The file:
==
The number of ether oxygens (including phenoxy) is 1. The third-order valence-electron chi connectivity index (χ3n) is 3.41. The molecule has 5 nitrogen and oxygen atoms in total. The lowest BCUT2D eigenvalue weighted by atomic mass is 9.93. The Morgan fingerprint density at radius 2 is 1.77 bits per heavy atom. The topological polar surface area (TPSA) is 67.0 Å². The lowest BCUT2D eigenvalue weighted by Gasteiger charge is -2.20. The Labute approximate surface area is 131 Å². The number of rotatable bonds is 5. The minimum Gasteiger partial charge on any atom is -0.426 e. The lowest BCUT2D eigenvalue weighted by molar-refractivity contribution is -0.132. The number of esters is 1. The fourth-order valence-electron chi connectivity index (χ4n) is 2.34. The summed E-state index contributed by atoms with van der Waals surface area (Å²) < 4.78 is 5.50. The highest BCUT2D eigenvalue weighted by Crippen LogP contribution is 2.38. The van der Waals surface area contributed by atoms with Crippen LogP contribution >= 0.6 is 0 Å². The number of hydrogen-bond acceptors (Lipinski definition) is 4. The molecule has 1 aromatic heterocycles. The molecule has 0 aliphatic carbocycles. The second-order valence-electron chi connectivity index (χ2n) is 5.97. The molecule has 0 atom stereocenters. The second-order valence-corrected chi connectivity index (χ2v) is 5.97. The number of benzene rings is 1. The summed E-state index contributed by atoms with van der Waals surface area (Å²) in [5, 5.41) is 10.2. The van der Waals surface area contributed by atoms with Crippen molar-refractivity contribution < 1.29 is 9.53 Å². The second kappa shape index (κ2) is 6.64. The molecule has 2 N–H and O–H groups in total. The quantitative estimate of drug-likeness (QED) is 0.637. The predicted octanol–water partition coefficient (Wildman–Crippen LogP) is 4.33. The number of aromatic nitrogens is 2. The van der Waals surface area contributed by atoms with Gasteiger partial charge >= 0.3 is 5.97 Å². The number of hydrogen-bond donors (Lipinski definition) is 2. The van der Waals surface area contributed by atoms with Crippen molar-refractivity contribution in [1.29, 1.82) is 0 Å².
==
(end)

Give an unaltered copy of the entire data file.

The number of ether oxygens (including phenoxy) is 1. The third-order valence-electron chi connectivity index (χ3n) is 3.41. The molecule has 5 nitrogen and oxygen atoms in total. The lowest BCUT2D eigenvalue weighted by atomic mass is 9.93. The Morgan fingerprint density at radius 2 is 1.77 bits per heavy atom. The topological polar surface area (TPSA) is 67.0 Å². The lowest BCUT2D eigenvalue weighted by Gasteiger charge is -2.20. The Labute approximate surface area is 131 Å². The number of rotatable bonds is 5. The minimum Gasteiger partial charge on any atom is -0.426 e. The lowest BCUT2D eigenvalue weighted by molar-refractivity contribution is -0.132. The number of esters is 1. The fourth-order valence-electron chi connectivity index (χ4n) is 2.34. The summed E-state index contributed by atoms with van der Waals surface area (Å²) < 4.78 is 5.50. The highest BCUT2D eigenvalue weighted by Crippen LogP contribution is 2.38. The van der Waals surface area contributed by atoms with Crippen LogP contribution >= 0.6 is 0 Å². The number of hydrogen-bond acceptors (Lipinski definition) is 4. The molecule has 1 aromatic heterocycles. The molecule has 0 aliphatic carbocycles. The second-order valence-electron chi connectivity index (χ2n) is 5.97. The molecule has 0 atom stereocenters. The second-order valence-corrected chi connectivity index (χ2v) is 5.97. The number of benzene rings is 1. The summed E-state index contributed by atoms with van der Waals surface area (Å²) in [5, 5.41) is 10.2. The van der Waals surface area contributed by atoms with Crippen molar-refractivity contribution < 1.29 is 9.53 Å². The second kappa shape index (κ2) is 6.64. The molecule has 2 N–H and O–H groups in total. The quantitative estimate of drug-likeness (QED) is 0.637. The predicted octanol–water partition coefficient (Wildman–Crippen LogP) is 4.33. The number of aromatic nitrogens is 2. The van der Waals surface area contributed by atoms with Gasteiger partial charge >= 0.3 is 5.97 Å². The number of hydrogen-bond donors (Lipinski definition) is 2. The van der Waals surface area contributed by atoms with Crippen molar-refractivity contribution in [1.29, 1.82) is 0 Å².